Robe and Red Clogs: My Morning Practice
These last ten months, since the day Grizzly came to live with me, part of my morning liturgy is taking him outside. The order of service looks like this:
Get out of bed and put on robe.
Wander to the kitchen to make a cup of coffee.
Speak to Grizzly- who is sitting ears up in his kennel because he heard me before I got there.
Grab the cup of coffee and inhale the delicious smell.
Put on the old red clogs I keep in the pantry for going outside with him.
Open the kennel and let him out.
Open the side door and say, “Let’s go.”
Walk behind him as he bounds across the driveway to the vacant lot next door.
Watch him circle his chosen spot then finds a stick —which he brings to me.
Throw the stick anywhere from 5 to 25 times, depending on the weather, his energy and mine.
Return to the side door where he drops his stick for safekeeping.
Head back inside for another cup of coffee for me - dog food for him!
The only variations in this morning routine are what I wear. Lately I’ve put a coat and even a scarf over my pajamas and robe because it has actually gotten cold in Alabama.
At first this morning ritual was a pain to me. Don’t misunderstand: I loved Grizzly from the moment he came to me. But I’ve never had a big dog I had to get up and go outside with first thing in the morning. I had to go out with him, not because he’d run off, but because he wouldn’t leave my side to go by himself. His service-dog training meant if he was out of his kennel, then his every step would be next to mine.
What our household was accustomed to was Wally, the miniature Schnauzer, who remains quiet - mostly- in his kennel until we let him out into the fenced backyard. He quickly relieves himself without supervision or the need to play fetch, comes right back to the door and scratches or barks to come inside.
I had to adjust to this going outside first thing in the morning. Like any new practice, It was hard at first. I liked to be in my robe with cup of coffee in hand and fluffy slippers on my feet and not moving or talking for at least the first fifteen minutes of my day. Going out with Grizzly, sometimes in the rain or the cold or both, was my obligation. I did it out of duty, not because I enjoyed it, but because it had to be done.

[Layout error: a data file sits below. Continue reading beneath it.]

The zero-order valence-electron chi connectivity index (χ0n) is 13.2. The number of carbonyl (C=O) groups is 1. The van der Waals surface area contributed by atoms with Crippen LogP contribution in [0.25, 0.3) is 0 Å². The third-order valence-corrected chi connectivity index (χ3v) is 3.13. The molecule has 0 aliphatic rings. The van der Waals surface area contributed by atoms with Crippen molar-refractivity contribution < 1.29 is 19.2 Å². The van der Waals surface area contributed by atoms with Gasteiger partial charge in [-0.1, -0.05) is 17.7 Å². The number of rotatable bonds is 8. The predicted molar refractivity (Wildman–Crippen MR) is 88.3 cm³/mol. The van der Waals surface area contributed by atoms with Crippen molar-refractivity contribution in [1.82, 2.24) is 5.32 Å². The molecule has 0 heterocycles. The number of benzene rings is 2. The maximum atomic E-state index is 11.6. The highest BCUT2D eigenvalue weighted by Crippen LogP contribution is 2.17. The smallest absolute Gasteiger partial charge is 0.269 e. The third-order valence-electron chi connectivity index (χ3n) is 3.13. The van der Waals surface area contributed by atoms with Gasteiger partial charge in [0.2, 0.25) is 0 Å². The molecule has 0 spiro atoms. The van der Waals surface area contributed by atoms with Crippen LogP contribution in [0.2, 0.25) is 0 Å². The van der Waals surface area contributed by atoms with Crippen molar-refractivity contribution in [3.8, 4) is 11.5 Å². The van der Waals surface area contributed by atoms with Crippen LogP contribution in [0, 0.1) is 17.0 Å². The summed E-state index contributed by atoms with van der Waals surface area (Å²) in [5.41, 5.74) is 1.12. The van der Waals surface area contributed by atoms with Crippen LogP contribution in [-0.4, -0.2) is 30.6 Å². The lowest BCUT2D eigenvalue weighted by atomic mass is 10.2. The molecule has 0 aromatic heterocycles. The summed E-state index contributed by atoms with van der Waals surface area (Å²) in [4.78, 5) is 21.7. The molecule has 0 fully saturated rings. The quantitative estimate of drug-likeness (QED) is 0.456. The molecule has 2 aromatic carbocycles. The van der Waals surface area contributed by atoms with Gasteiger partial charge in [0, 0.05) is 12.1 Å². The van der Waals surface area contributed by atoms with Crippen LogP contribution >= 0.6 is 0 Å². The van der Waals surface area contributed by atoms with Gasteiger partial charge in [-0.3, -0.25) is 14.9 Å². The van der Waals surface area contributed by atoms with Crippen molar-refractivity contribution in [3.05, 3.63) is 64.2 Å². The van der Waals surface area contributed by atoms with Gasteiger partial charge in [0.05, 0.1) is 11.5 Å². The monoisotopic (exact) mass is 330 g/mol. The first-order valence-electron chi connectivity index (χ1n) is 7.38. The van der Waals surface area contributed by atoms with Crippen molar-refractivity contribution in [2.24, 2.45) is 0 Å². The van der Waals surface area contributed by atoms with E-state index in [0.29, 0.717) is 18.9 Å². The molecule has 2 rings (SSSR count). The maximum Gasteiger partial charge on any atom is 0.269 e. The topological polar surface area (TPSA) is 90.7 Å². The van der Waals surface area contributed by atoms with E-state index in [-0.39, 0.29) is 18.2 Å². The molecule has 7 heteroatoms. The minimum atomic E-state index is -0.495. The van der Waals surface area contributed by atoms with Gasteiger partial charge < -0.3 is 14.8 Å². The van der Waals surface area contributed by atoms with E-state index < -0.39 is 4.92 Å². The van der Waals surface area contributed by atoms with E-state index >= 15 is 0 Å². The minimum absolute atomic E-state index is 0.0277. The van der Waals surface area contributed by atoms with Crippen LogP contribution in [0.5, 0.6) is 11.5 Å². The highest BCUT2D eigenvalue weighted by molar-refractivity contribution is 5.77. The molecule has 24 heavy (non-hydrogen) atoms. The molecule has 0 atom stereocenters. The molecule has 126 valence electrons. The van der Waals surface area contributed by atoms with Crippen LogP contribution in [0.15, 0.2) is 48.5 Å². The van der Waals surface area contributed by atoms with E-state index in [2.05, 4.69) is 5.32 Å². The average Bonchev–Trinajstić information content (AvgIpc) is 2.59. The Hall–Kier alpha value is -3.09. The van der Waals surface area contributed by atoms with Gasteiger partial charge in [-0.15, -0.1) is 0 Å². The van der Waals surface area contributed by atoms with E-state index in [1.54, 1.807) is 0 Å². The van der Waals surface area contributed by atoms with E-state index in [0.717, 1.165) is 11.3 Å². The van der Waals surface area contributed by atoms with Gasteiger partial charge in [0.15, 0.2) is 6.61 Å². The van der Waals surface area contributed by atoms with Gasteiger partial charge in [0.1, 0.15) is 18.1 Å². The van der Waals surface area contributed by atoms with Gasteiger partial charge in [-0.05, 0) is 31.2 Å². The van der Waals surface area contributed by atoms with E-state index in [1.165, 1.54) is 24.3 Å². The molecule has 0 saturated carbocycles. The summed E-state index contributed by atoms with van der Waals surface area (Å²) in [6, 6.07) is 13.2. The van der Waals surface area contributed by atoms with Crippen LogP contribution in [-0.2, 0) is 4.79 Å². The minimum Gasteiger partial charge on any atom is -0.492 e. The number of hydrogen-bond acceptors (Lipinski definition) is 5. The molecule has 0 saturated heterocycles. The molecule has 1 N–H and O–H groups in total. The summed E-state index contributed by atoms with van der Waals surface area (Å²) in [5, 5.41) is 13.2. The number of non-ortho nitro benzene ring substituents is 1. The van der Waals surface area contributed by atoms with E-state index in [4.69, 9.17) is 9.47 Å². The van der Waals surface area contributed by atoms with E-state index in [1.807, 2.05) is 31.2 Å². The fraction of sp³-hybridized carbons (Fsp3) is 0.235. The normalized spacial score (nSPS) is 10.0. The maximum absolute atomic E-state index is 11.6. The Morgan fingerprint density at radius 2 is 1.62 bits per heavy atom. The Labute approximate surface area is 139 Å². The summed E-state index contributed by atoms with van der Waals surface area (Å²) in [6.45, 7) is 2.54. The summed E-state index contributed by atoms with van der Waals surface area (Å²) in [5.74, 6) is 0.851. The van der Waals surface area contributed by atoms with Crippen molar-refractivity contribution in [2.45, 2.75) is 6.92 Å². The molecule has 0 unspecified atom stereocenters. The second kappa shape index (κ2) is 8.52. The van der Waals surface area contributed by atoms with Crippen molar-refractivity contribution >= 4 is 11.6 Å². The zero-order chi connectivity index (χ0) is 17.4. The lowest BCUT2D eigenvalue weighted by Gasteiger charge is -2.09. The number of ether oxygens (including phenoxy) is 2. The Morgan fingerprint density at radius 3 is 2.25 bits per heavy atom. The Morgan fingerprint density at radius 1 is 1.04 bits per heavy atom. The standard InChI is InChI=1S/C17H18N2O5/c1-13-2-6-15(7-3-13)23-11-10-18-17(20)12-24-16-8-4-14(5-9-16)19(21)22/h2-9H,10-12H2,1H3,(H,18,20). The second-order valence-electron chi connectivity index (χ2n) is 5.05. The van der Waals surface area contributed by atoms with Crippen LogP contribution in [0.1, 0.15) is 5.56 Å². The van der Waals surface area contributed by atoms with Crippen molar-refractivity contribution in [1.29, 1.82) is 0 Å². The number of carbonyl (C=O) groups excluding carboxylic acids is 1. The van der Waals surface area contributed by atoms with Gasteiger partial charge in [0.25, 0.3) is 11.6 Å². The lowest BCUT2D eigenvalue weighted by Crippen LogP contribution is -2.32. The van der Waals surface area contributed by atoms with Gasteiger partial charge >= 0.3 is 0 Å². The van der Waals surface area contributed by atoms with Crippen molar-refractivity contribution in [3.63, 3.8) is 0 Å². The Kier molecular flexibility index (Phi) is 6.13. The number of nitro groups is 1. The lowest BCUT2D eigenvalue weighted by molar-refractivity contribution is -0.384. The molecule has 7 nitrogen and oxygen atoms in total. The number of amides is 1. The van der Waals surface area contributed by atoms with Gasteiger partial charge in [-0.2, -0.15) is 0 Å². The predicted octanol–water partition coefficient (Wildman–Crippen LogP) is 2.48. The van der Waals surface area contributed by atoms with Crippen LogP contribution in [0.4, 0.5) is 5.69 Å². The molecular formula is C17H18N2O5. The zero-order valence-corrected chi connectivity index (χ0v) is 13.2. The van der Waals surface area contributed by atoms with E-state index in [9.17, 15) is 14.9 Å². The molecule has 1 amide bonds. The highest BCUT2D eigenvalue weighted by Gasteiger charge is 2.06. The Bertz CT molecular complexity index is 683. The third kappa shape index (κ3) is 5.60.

And then a few days ago, as I stood watching him circle and find the perfect spot for his morning constitution, I realized I’d come to love this. Even as I stood there with a fur coat on top of my robe and pj’s, my sock-less feet cold in the old Danskin clogs, I realized I’d come to love this morning liturgy.
I hear the birds waking up and talking to each other, and have come to notice the myriad of sounds they make. I love the sounds of Grizzly’s paws crunching leftover fall leaves and twigs on the ground. I’ve seen the most beautiful lichens and mushrooms because we’ve had one of the rainiest winters I can remember. I hear squirrels racing across limbs above my head. An occasional car drives by or wind rustles the tops of the pine trees. In this early morning , when we think the world is still and quiet. It isn’t. Plenty of things are up singing, skittering, flying, picking, bounding, eating, growing, building, nourishing, giving, crawling, digging, pecking - worshipping - doing what God designed them to do.
“Be still and know that I am GOD” we read in the Psalms. Most of us are terrified of being still, of stopping our busyness and noise, because we are afraid of the void we think we will face. We can’t bear nothingness.
But my morning practice is showing me this: It is only I who needs to be still. And once I am, I see that God who made the squirrels and birds and dogs and clouds and wind is quite busy. His energy is infusing everything around me to do just as He intends. The “stillness that isn’t still” comforts me. I’m not the master of any of that activity. For someone addicted to productivity this is a big exhale.
Out in the early morning stillness, I see that He is not still. He is creative and powerful and fast and beautiful and agile and endless in variety. Flora and fauna grow without any help from me.
Those first few months I was complaining to God about how this outside time every morning was cutting into my devotional time. He told me to trust him, to let my life transform, to let him teach me through this bounding, enormous dog.
It wasn’t instant. I didn’t like this ritual first thing in the morning for several months. But here I am, having practiced this liturgy until it has become a part of me. Imperceptibly, I began to love this practice.
It took a liturgy forced on me, and time to let it do its work as a practice, but here I am, buoyed every morning by all that I see and hear happening in the stillness.